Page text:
Lawsuit aims to shake emails loose from Houston City Hall

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HCC Scandal
EcoHub CEO George Gitschel, attorney Stewart Hoffer, Dolcefino Consulting's Wayne Dolcefino

HOUSTON — A lawsuit filed Tuesday by attorney Stewart Hoffer is asking a Harris County District Court Judge to review the city’s conduct in withholding a slate of records in connection with the city’s $48.4 million recycling contract.

The lawsuit alleges that Houston Mayor Sylvester Turner engaged in a pattern of secrecy to keep documents, including emails sent and received by city Solid Waste Waste Management Director Harry Hayes.

Hoffer, from Hicks Thomas, is representing former investigative reporter Wayne Dolcefino of Dolcefino Consulting, who was asking for records on behalf of recycling firm EcoHub.

EcoHub is a company whose CEO said he believes that his firm was unfairly shut out of the bidding process for the city’s recycling deal. Turner, though, has said he has long believed that EcoHub was not the right fit for the city, arguing that the firms currently bidding for the job are trusted and superior.

“Rather than simply releasing the documents that would corroborate what Mayor Turner claims is a better deal for the residents of Houston, the City has instead refused to produce the requested public records, hence the need for this Petition and the hope for independent oversight,” the lawsuit reads in part.

“No one questions the right of anyone to file allegations in a court of law,” Turner’s Director of Communications Alan Bernstein said. “The city will respond to the allegations where they were made.”

Firm CEO George Gitschel claims that EcoHub can take in all of the city’s waste and recycling at zero cost to the taxpayer. He and Dolcefino seek to find out if city officials and the established, well-monied trash companies vying for the city’s work are too cozy with each other.

“It is our hope that a judge in Harris County Court will look over what the city has decided to do with respect to withholding documents that Mr. Dolcefino and his company have been asking for and determine if the city’s decisions comport with the law,” Hoffer said Tuesday. “This lawsuit really is about the public’s right to know.”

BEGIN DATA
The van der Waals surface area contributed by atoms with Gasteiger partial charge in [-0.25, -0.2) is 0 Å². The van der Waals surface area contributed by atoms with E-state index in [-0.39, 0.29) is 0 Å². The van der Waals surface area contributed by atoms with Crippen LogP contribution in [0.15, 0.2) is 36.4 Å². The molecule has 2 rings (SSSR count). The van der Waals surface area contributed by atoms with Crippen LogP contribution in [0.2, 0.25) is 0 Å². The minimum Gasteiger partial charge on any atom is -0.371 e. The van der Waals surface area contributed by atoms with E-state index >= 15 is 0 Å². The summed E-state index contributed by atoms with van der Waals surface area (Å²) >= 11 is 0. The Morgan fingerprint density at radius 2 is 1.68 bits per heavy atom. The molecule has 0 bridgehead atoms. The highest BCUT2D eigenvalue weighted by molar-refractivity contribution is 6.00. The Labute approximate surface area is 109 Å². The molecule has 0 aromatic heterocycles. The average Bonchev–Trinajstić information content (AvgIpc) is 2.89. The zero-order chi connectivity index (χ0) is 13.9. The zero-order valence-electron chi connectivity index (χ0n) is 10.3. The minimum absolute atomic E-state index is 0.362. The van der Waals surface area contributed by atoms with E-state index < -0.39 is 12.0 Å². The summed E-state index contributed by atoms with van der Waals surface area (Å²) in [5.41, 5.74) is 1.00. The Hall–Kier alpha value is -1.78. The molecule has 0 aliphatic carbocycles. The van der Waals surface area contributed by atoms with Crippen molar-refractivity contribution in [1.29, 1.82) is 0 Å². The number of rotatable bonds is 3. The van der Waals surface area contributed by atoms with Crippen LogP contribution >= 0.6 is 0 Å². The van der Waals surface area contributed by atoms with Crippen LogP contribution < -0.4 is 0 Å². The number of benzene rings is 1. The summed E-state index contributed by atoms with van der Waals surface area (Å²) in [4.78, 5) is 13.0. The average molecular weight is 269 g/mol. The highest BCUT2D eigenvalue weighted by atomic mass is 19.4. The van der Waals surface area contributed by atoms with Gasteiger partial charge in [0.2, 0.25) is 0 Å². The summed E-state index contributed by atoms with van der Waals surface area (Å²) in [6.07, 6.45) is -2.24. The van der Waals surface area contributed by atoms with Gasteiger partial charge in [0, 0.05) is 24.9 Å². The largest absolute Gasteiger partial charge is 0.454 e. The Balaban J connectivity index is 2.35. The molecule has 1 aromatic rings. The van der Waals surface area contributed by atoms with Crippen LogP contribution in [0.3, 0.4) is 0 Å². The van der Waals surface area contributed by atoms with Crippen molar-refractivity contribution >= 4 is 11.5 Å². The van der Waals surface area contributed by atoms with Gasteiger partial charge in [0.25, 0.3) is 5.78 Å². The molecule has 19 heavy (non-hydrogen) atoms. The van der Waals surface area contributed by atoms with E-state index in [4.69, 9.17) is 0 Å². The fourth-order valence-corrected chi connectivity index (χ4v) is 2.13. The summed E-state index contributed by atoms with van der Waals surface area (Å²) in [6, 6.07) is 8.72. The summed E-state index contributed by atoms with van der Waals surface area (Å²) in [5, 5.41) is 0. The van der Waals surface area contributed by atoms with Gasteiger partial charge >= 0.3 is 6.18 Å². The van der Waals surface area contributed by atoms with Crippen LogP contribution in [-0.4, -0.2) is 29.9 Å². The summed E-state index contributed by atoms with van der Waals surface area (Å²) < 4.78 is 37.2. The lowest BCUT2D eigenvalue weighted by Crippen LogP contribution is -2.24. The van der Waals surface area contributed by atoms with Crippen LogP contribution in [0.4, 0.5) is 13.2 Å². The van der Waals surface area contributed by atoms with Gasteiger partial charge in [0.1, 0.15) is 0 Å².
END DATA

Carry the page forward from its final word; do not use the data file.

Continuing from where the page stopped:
Dolcefino said he has been increasingly aggravated at what he describes as city officials keeping documents under wraps that should be publicly available.

“The documents we seek — for now, six months — can be released today by the city of Houston. What are they hiding this for?” Dolcefino said. “City Council should tell the mayor, ‘Let’s not move forward until all these documents are made public.’”

The city’s recycling deal has been surrounded in controversy for nearly two months.

In the wake of recent questions raised by members of city council over how Turner’s administration scored the winning bid, and about the secrecy surrounding the deal, Turner tossed out the winning bidder for the recycling contract.

The city’s top choice for the recycling contract had been Spain-based Fomento de Construcciones y Contratas, widely known in the U.S. as FCC.

The four firms who are on the hunt again to present the best deal are FCC, Republic Services, Waste Management Inc., and Independent Texas Recyclers.

Eco-Hub was not invited to participate in the re-bid.

See other Texas Monitor reports on the Houston recycling deal here:

Houston mayor reverses course on recycling deal

Houston trash deal vote delayed amid questions over transparency, pricing

Houston’s trash deal smells, wants probe into possible bid rigging, recycling inventor says

Trent Seibert can be reached at [email protected] or at 832-258-6119.

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Trent is an award-winning editor and reporter, who has previously worked The Denver Post, The (Nashville) Tennessean, and the San Diego Union-Tribune. Most recently, he was the investigative producer for Houston’s KTRK-TV ABC-13. He was also the editor and founder of Texas Watchdog, a ground-breaking news group that paved the way for this project. Trent is a teacher of journalism skills, and has shown hundreds of reporters and citizen-journalists how to use public records, databases and journalism tools to keep a watchful eye on their own local government.

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